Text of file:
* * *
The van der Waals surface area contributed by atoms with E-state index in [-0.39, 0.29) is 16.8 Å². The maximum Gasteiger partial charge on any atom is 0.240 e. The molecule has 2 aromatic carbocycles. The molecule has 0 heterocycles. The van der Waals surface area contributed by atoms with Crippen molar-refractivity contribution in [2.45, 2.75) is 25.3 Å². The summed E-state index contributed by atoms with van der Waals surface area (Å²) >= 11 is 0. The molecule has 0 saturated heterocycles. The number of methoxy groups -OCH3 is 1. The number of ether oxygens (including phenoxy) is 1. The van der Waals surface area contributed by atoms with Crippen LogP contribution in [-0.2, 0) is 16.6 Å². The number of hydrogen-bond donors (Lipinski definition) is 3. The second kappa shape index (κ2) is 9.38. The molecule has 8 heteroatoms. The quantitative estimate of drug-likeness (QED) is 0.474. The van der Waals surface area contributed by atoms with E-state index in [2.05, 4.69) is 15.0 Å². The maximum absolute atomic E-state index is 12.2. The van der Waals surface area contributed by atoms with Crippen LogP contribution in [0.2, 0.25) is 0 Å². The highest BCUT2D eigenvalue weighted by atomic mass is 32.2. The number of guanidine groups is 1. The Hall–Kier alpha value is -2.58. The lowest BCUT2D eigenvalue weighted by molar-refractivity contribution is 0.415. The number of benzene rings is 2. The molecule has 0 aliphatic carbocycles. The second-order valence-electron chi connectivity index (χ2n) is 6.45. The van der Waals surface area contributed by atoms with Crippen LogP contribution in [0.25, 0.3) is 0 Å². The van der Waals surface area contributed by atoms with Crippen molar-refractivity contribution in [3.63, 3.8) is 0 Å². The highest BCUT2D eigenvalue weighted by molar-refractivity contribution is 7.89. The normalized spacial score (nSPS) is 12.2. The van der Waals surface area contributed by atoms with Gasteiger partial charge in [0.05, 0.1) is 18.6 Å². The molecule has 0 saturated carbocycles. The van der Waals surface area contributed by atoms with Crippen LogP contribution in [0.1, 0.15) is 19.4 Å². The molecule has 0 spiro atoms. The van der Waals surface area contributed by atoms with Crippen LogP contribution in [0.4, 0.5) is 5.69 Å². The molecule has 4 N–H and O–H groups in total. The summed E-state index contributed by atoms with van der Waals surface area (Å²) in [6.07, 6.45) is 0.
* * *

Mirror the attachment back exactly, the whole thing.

The van der Waals surface area contributed by atoms with E-state index in [-0.39, 0.29) is 16.8 Å². The maximum Gasteiger partial charge on any atom is 0.240 e. The molecule has 2 aromatic carbocycles. The molecule has 0 heterocycles. The van der Waals surface area contributed by atoms with Crippen molar-refractivity contribution in [2.45, 2.75) is 25.3 Å². The summed E-state index contributed by atoms with van der Waals surface area (Å²) >= 11 is 0. The molecule has 0 saturated heterocycles. The number of methoxy groups -OCH3 is 1. The number of ether oxygens (including phenoxy) is 1. The van der Waals surface area contributed by atoms with Crippen LogP contribution in [-0.2, 0) is 16.6 Å². The number of hydrogen-bond donors (Lipinski definition) is 3. The second kappa shape index (κ2) is 9.38. The molecule has 8 heteroatoms. The quantitative estimate of drug-likeness (QED) is 0.474. The van der Waals surface area contributed by atoms with E-state index in [2.05, 4.69) is 15.0 Å². The maximum absolute atomic E-state index is 12.2. The van der Waals surface area contributed by atoms with Crippen LogP contribution in [0.2, 0.25) is 0 Å². The highest BCUT2D eigenvalue weighted by atomic mass is 32.2. The number of guanidine groups is 1. The Hall–Kier alpha value is -2.58. The lowest BCUT2D eigenvalue weighted by molar-refractivity contribution is 0.415. The number of benzene rings is 2. The molecule has 0 aliphatic carbocycles. The second-order valence-electron chi connectivity index (χ2n) is 6.45. The van der Waals surface area contributed by atoms with Crippen LogP contribution in [0.25, 0.3) is 0 Å². The van der Waals surface area contributed by atoms with Crippen molar-refractivity contribution in [3.63, 3.8) is 0 Å². The highest BCUT2D eigenvalue weighted by molar-refractivity contribution is 7.89. The normalized spacial score (nSPS) is 12.2. The van der Waals surface area contributed by atoms with Gasteiger partial charge in [0.05, 0.1) is 18.6 Å². The molecule has 0 saturated carbocycles. The van der Waals surface area contributed by atoms with Crippen LogP contribution in [0.1, 0.15) is 19.4 Å². The molecule has 0 spiro atoms. The van der Waals surface area contributed by atoms with Crippen LogP contribution in [0.4, 0.5) is 5.69 Å². The molecule has 4 N–H and O–H groups in total. The summed E-state index contributed by atoms with van der Waals surface area (Å²) in [6.07, 6.45) is 0.